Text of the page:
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Create a Cron Job on AWS Lambda

By Claudio Ribeiro



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Cron jobs are really useful tools in any Linux or Unix-like operating systems. They allow us to schedule scripts to be executed periodically. Their flexibility makes them ideal for repetitive tasks like backups and system cleaning, but also data fetching and data processing.

For all the good things they offer, cron jobs also have some downsides. The main one is that you need a dedicated server or a computer that runs pretty much 24/7. Most of us don’t have that luxury. For those of us who don’t have access to a machine like that, AWS Lambda is the perfect solution.

AWS Lambda is an event-driven, serverless computing platform that’s a part of the Amazon Web Services. It’s a computing service that runs code in response to events and automatically manages the computing resources required by that code. Not only is it available to run our jobs 24/7, but it also automatically allocates the resources needed for them.

Setting up a Lambda in AWS involves more than just implementing a couple of functions and hoping they run periodically. To get them up and running, several services need to be configured first and need to work together. In this tutorial, we’ll first go through all the services we’ll need to set up, and then we’ll implement a cron job that will fetch some updated cryptocurrency prices.

Understanding the Basics

As we said earlier, some AWS services need to work together in order for our Lambda function to work as a cron job. Let’s have a look at each one of them and understand their role in the infrastructure.

S3 Bucket

An Amazon S3 bucket is a public cloud storage resource available in Amazon Web Services’ (AWS) Simple Storage Service (S3), an object storage offering. Amazon S3 buckets, which are similar to file folders, store objects, which consist of data and its descriptive metadata. — TechTarget

Every Lambda function needs to be prepared as a “deployment package”. The deployment package is a .zip file consisting of the code and any dependencies that code might need. That .zip file can then be uploaded via the web console or located in an S3 bucket.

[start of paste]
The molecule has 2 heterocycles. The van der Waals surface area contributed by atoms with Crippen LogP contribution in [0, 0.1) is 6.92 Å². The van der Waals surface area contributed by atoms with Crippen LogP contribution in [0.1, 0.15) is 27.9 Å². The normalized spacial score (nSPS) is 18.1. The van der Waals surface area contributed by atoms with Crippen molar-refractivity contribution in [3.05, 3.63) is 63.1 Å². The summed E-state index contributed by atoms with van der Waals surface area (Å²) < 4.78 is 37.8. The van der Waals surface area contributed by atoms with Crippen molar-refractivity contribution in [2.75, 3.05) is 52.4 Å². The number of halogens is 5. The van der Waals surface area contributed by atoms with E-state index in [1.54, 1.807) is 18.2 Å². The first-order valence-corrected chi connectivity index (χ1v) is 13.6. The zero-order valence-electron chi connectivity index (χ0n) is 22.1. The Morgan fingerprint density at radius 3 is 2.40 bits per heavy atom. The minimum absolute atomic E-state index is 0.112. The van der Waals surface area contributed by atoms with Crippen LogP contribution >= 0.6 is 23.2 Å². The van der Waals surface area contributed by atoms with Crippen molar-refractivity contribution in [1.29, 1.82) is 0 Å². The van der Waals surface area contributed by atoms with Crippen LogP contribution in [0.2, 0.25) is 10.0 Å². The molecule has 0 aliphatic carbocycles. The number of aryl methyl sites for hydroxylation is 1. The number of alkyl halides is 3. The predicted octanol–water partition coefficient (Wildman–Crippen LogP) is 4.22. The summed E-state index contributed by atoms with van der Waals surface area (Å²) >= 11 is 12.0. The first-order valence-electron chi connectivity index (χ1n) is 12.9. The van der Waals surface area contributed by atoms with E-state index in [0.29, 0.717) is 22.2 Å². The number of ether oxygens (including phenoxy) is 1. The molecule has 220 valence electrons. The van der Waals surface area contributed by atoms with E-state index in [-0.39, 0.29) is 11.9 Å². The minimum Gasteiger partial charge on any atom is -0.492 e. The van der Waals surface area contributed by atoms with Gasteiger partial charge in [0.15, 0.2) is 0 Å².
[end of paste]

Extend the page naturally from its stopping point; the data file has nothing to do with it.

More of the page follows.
IAM Role

An IAM role is an IAM identity that you can create in your account that has specific permissions. An IAM role is similar to an IAM user, in that it is an AWS identity with permission policies that determine what the identity can and cannot do in AWS. — Amazon

We’ll need to manage permissions for our Lambda function with IAM. At the very least it should be able to write logs, so it needs access to CloudWatch Logs. This is the bare minimum and we might need other permissions for our Lambda function. For more information, the AWS Lambda permissions page has all the information needed.

CloudWatch Events Rule

CloudWatch Events support cron-like expressions, which we can use to define how often an event is created. We’ll also need to make sure that we add our Lambda function as a target for those events.

Lambda Permission

Creating the events and targeting the Lambda function isn’t enough. We’ll also need to make sure that the events are allowed to invoke our Lambda function. Anything that wants to invoke a Lambda function needs to have explicit permission to do that.

These are the building blocks of our AWS Lambda cron job. Now that we have an idea of all the moving parts of our job, let’s see how we can implement it on AWS.

Implementing a Cron Job on AWS

A lot of the interactions we described earlier are taken care of by Amazon automatically. In a nutshell, all we need to do is to implement our service (the actual lambda function) and add rules to it (how often and how the lambda will be executed). Both permissions and roles are taken care of by Amazon; the defaults provided by Amazon are the ones we’ll be using.

Lambda function

First, let’s start by implementing a very simple lambda function. In the AWS dashboard, use the Find Services function to search by lambda. In the lambda console, select Create a function. At this point, we should be in Lambda > Functions > reate Function.

To get things going, let’s start with a static log message. Our service will only be a print function. For this, we’ll use Node.js 10x as our runtime language. Give it a function name, and on Execution Role let’s stay with Create a new role with basic lambda permissions. This is a basic set of permissions on IAM that will allow us to upload logs to Amazon CloudWatch logs. Click Create Function.

Create a new lambda function

Our function is now created with an IAM Role. In the code box, substitute the default code with the following:

exports.handler = async (event) => {
    console.log("Hello Sitepoint Reader!");
    return {};

To check if the code is executing correctly, we can use the Test function. After giving a name to our test, it will execute the code and show its output in the Execution Result field just below our code.